Evapotranspiration and near-surface soil moisture dynamics are key-entangled variables regulating flux at the surface-atmosphere interface. Both are central in improving mass and energy balances in agro ecosystems. However, under the extreme conditions of high-latitude soils and weather pattern variability, the implementation of such coupled liquid and vapor phase numerical simulation remain to be tested. We consider the nonisothermal solution of the vapor flux equation that accounts for the thermally driven water vapor transport and phase changes. Fully coupled flux model outputs are compared and contrasted against field measurements of soil temperature, heat flux, water content, and evaporation in a subarctic agroecosystem in Alaska. Two well-defined hydro-meteorological situations were selected: dry and wet periods. Numerical simulation was forced by time series of incoming global solar radiation and atmospheric surface layer thermodynamic parameters: surface wind speed, ambient temperature, relative humidity, precipitation, and soil temperature and soil moisture. In this simulation, soil parameters changing in depth and time are considered as dynamically adjusted boundary conditions for solving the set of coupled differential equations. Results from this evaluation give good correlation of modeled and observed data in net radiation (Rnet) (R2 of 0.92, root mean square error (RMSE) of 45 W m−2), latent heat (0.70, RMSE of 53 W m−2), and sensible heat (R2 = 0.63, RMSE = 32 W m−2) during the dry period. On the other hand, a poor agreement was obtained in the radiative fluxes and turbulent fluxes during the wet period due to the lack of representation in the radiation field and differences in soil dynamics across the landscape.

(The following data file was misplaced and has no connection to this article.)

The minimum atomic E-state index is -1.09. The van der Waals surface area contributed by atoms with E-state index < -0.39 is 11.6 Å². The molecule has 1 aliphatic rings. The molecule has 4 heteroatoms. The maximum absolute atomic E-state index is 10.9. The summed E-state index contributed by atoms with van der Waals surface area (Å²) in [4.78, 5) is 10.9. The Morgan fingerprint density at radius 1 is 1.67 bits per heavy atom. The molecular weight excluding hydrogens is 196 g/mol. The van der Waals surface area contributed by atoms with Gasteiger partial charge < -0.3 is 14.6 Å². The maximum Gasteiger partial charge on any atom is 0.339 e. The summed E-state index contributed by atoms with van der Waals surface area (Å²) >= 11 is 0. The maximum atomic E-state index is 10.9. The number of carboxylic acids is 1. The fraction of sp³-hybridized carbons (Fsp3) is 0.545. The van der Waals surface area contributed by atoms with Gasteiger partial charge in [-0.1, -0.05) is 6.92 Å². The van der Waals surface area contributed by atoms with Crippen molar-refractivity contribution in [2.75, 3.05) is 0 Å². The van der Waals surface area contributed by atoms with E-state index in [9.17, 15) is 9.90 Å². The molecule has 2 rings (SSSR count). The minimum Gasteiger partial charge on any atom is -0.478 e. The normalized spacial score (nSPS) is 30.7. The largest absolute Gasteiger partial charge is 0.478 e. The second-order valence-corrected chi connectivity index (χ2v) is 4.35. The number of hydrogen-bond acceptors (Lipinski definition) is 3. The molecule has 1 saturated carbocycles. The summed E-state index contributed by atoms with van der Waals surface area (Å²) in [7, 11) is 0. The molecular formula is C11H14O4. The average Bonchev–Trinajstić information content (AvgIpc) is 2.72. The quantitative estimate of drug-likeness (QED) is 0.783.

Part of the book: Current Perspective to Predict Actual Evapotranspiration
The presence of shallow cold flows in the atmospheric boundary layer (ABL) instigates changes in the turbulent regime of the atmospheric surface layer (ASL). This small scale flow circulation introduces radiative cooling controls over large areas in polar latitudes during winter. In this study, microscale dynamic and turbulent variables have been obtained in the framework of the Winter Boundary Layer Experiment in Fairbanks, Alaska, developed during the winters of 2009/2010 and 2010/2011. Multiscale surface turbulence observations based on Eddy covariance and laser scintillometry were combined with Doppler acoustic sounding to document simultaneous changes in the ABL flow and ASL turbulence. We computed changes in momentum and heat fluxes characterizing intermittent and persistent modes of the drainage flow over three study cases. On the basis of laser scintillometry observations, we argue that a significant source of turbulence aiming at the surface fluxes has origins in the upper level shear-induced thermal turbulence at the top of the ABL.
Part of the book: Turbulence and Related Phenomena